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Bushmaster assault rifle weapon of choice in several mass killings

Geoffrey Ingersoll, Business InsiderGlobalPost.com

Police are now reporting that the man who ambushed first responders in Webster, New York, armed himself with a Bushmaster AR-15 "assault style" rifle, according to Russell Goldman of ABC News.

William Spengler, 62, was already convicted of murder in 1981 for the beating death of his 92-year-old grandmother, and so was ineligible to own deadly weapons. Nonetheless, local police report that he also had a pump shotgun and a .38 caliber pistol.

The man left a note which stated that he wanted to "do what I like doing best, killing people" and that he wanted to see how much of the neighborhood he could burn down. Police say he died of a self-inflicted gunshot wound to the head.

Investigators also say they intend to find out how Spengler came to possess these weapons illegally.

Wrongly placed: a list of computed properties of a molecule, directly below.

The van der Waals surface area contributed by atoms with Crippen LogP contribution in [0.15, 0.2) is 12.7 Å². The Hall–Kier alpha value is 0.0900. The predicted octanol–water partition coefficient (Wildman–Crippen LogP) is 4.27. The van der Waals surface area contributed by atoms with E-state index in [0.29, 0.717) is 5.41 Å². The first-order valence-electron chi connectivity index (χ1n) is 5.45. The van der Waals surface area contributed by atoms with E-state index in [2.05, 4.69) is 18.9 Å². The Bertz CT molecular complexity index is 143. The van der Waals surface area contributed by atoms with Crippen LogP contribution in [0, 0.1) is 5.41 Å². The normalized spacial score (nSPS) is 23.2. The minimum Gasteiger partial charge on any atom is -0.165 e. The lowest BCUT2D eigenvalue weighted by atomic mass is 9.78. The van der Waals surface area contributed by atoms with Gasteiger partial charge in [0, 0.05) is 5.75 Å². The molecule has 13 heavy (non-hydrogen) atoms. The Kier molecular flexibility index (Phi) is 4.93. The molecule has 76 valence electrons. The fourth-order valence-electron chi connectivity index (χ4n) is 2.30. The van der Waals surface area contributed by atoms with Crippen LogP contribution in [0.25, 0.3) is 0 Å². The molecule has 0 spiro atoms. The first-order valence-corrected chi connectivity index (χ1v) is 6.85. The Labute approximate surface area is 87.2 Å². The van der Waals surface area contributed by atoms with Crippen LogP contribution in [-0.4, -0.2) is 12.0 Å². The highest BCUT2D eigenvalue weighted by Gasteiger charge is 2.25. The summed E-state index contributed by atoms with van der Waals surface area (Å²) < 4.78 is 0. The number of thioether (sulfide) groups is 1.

The Bushmaster .223 has been involved in a number of high-profile shootings in the US this year — 12 killed in Aurora, Colo., 2 in Portland, Ore., 27 in Newton, Conn. Now 2 firefighters in Webster.

The AR-15 "assault" style rifle was not designed with hunting in mind. The US Army initiated research into the rifle to replace the heavy M14 with a light-weight, high-capacity ground infantry weapon. The basis for the rifle's design was that the Army had concluded that most kills with small arms happen within a range of 300 yards, so planners wanted to maximize the ability for front-line soldiers to kill enemy combatants.

Since the string of shootings, Senator Diane Feinstein pledged to put forward a bill proposal which would renew a ban "assault style" rifles. The bill has a gaping loophole, though, as it grandfathers all assault weapons currently in circulation.

Bill Clinton's ban in '94 left approximately 1.5 million assault weapons in circulation.